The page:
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  • 1
    Publication Date: 2011-08-19
    Description: NOAA-7 Advanced Very High Resolution Radiometer (AVHRR) Global Vegetation Indices (GVI) were used during the 1986 rainy season (June-September) over Senegal to monitor rainfall. The satellite data were used in conjunction with ground-based measurements so as to derive empirical relationships between rainfall and GVI. The regression obtained was then used to map the total rainfall corresponding to the growing season, yielding good results. Normalized Difference Vegetation Indices (NDVI) derived from High Resolution Picture Transmission (HRPT) data were also compared with actual evapotranspiration (ET) data and proved to be closely correlated with it with a time lapse of 20 days.
    Keywords: METEOROLOGY AND CLIMATOLOGY
    Type: International Journal of Remote Sensing (ISSN 0143-1161); 10; 847-854
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  • 2
    Publication Date: 2011-08-19
    Description: A radiative-transfer model for simulating microwave brightness temperatures over land surfaces is described. The model takes into account sensor viewing conditions (spacecraft altitude, viewing angle, frequency, and polarization) and atmospheric parameters over a soil surface characterized by its moisture, roughness, and temperature and covered with a layer of vegetation characterized by its temperature, water content, single scattering albedo, structure, and percent coverage. In order to reduce the influence of atmospheric and surface temperature effects, the brightness temperatures are expressed as polarization ratios that depend primarily on the soil moisture and roughness, canopy water content, and percentage of cover. The sensitivity of the polarization ratio to these parameters is investigated. Simulation of the temporal evolution of the microwave signal over semiarid areas in the African Sahel is presented and compared to actual satellite data from the SMMR instrument on Nimbus-7.
    Keywords: GEOPHYSICS
    Type: IEEE Transactions on Geoscience and Remote Sensing (ISSN 0196-2892); 28; 384-393
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  • 3
    Publication Date: 2019-07-19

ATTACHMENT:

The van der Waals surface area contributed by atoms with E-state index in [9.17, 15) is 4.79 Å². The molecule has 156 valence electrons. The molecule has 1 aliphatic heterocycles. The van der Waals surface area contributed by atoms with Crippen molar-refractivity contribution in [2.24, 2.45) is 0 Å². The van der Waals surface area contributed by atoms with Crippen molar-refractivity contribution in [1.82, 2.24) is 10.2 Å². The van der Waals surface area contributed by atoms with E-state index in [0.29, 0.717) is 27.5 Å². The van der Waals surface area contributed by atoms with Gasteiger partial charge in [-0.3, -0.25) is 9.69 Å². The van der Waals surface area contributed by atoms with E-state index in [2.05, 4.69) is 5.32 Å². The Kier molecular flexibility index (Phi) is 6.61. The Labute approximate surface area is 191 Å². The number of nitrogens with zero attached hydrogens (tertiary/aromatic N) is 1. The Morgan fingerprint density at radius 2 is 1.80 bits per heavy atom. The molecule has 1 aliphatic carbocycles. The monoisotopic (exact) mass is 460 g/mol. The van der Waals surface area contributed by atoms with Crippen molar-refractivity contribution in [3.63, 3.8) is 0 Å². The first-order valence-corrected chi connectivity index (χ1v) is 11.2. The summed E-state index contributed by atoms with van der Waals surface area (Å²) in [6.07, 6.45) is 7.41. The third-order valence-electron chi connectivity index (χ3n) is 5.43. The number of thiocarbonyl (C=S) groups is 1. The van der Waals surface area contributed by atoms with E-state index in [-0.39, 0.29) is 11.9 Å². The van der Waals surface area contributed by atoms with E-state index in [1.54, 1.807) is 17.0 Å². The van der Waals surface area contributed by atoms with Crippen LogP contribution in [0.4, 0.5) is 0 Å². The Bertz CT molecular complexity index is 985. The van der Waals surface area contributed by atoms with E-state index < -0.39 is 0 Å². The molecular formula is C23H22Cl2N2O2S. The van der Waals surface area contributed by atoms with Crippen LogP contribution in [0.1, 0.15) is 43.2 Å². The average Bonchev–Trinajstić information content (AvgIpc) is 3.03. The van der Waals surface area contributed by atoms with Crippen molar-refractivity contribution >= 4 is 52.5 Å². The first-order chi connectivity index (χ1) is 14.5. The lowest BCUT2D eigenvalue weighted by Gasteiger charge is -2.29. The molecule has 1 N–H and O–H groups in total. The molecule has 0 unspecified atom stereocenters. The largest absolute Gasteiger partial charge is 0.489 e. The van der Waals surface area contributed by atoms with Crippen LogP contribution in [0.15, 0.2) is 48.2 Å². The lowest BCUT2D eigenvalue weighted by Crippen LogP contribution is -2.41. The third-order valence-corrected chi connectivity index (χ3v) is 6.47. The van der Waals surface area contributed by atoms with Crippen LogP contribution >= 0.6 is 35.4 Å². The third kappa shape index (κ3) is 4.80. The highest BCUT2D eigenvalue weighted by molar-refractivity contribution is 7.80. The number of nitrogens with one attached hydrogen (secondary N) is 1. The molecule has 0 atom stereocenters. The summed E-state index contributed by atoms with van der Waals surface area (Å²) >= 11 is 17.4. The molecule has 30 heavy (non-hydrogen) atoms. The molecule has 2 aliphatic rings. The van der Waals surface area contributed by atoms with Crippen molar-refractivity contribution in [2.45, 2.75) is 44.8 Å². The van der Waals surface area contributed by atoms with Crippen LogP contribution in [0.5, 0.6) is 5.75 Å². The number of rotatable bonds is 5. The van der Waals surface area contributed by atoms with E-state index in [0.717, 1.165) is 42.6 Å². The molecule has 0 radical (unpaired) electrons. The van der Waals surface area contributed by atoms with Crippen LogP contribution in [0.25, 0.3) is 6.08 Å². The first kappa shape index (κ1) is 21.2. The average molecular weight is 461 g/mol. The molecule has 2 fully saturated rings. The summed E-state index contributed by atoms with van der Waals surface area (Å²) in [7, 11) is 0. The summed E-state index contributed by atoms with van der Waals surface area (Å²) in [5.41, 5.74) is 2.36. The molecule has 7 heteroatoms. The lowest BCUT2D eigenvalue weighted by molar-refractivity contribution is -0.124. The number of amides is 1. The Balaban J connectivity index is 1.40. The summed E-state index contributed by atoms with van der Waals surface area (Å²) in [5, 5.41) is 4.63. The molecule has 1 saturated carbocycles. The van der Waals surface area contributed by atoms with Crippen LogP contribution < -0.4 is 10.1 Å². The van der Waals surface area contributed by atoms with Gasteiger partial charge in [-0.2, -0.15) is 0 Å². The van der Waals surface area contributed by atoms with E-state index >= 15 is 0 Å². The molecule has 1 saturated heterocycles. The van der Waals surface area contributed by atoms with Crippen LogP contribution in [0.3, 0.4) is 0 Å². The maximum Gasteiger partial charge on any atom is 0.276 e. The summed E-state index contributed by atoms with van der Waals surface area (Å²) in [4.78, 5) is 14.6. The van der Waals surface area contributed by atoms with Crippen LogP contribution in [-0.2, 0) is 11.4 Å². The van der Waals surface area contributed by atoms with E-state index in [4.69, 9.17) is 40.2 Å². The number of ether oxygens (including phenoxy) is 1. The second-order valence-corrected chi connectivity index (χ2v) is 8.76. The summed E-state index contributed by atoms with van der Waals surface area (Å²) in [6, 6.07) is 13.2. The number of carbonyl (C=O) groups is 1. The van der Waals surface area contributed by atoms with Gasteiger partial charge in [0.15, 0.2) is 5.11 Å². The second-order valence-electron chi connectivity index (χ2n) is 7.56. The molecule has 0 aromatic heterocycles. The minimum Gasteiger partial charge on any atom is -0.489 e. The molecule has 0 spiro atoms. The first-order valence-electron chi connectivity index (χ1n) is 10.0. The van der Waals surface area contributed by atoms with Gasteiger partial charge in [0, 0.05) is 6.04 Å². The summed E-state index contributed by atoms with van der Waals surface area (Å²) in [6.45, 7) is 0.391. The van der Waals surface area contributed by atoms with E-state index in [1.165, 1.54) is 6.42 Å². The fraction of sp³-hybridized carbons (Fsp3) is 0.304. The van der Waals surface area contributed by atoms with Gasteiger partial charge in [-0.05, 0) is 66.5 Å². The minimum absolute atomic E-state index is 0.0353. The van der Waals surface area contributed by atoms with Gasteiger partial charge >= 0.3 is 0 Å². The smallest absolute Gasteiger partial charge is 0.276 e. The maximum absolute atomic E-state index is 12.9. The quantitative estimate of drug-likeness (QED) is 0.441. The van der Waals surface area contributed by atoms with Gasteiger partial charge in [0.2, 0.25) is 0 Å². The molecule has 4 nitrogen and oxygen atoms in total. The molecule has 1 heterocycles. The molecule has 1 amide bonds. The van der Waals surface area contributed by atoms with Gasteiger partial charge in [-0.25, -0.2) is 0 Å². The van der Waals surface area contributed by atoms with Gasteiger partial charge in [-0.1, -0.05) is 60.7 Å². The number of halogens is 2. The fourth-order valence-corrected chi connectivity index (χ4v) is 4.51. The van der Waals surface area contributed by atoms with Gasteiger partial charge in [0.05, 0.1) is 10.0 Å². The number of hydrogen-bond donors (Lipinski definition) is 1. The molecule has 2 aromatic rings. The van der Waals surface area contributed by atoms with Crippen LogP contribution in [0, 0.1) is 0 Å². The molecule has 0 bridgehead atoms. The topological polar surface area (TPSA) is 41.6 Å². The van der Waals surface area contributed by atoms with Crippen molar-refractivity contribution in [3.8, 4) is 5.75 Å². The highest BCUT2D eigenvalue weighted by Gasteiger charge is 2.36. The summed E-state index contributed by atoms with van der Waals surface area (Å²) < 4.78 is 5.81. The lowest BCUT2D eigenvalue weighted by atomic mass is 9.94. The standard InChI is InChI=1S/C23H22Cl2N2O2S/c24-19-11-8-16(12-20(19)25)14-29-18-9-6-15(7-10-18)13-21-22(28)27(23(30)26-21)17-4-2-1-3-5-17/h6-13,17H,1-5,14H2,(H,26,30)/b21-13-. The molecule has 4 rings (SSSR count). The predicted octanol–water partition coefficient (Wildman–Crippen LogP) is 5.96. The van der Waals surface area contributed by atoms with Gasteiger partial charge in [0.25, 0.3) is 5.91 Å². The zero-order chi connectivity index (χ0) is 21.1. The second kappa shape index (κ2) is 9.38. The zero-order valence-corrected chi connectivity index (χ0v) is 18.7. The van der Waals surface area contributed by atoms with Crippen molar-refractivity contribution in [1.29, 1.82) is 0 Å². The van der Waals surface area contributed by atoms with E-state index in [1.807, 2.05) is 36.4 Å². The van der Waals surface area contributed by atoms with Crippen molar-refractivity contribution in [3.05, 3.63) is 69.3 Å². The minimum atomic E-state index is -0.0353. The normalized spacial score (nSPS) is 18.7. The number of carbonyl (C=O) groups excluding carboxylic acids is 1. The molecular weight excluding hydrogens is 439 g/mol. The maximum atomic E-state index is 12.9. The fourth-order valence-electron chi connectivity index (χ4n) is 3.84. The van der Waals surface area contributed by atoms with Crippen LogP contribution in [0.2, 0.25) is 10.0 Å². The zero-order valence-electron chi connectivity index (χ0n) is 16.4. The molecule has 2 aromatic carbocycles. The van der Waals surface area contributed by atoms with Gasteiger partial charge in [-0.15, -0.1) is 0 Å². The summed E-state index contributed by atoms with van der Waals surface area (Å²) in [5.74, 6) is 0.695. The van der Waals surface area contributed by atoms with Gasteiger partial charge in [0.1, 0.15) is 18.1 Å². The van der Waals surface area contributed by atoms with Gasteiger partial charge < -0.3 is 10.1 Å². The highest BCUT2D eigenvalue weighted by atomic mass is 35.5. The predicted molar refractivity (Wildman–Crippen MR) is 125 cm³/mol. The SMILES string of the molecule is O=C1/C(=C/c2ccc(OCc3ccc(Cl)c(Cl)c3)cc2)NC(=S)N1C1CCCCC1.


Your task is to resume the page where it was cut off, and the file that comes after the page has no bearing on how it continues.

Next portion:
Description: Soil Moisture Active Passive (SMAP) satellite has been proposed to provide global measurements of soil moisture and land freeze/thaw state at 10 km and 3 km resolutions, respectively. SMAP would also provide a radiometer-only soil moisture product at 40-km spatial resolution. This product and the supporting brightness temperature observations are common to both SMAP and European Space Agency's Soil Moisture and Ocean Salinity (SMOS) mission. As a result, there are opportunities for synergies between the two missions. These include exploiting the data for calibration and validation and establishing longer term L-band brightness temperature and derived soil moisture products. In this investigation we will be using SMOS brightness temperature, ancillary data, and soil moisture products to develop and evaluate a candidate SMAP L2 passive soil moisture retrieval algorithm. This work will begin with evaluations based on the SMOS product grids and ancillary data sets and transition to those that will be used by SMAP. An important step in this analysis is reprocessing the multiple incidence angle observations provided by SMOS to a global brightness temperature product that simulates the constant 40 degree incidence angle observations that SMAP will provide. The reprocessed brightness temperature data provide a basis for evaluating different SMAP algorithm alternatives. Several algorithms are being considered for the SMAP radiometer-only soil moisture retrieval. In this first phase, we utilized only the Single Channel Algorithm (SCA), which is based on the radiative transfer equation and uses the channel that is most sensitive to soil moisture (H-pol). Brightness temperature is corrected sequentially for the effects of temperature, vegetation, roughness (dynamic ancillary data sets) and soil texture (static ancillary data set). European Centre for Medium-Range Weather Forecasts (ECMWF) estimates of soil temperature for the top layer (as provided as part of the SMOS ancillary data) were used to correct for surface temperature effects and to derive microwave emissivity. ECMWF data were also used for precipitation forecasts, presence of snow, and frozen ground. Vegetation options are described below. One year of soil moisture observations from a set of four watersheds in the U.S. were used to evaluate four different retrieval methodologies: (1) SMOS soil moisture estimates (version 400), (2) SeA soil moisture estimates using the SMOS/SMAP data with SMOS estimated vegetation optical depth, which is part of the SMOS level 2 product, (3) SeA soil moisture estimates using the SMOS/SMAP data and the MODIS-based vegetation climatology data, and (4) SeA soil moisture estimates using the SMOS/SMAP data and actual MODIS observations. The use of SMOS real-world global microwave observations and the analyses described here will help in the development and selection of different land surface parameters and ancillary observations needed for the SMAP soil moisture algorithms. These investigations will greatly improve the quality and reliability of this SMAP product at launch.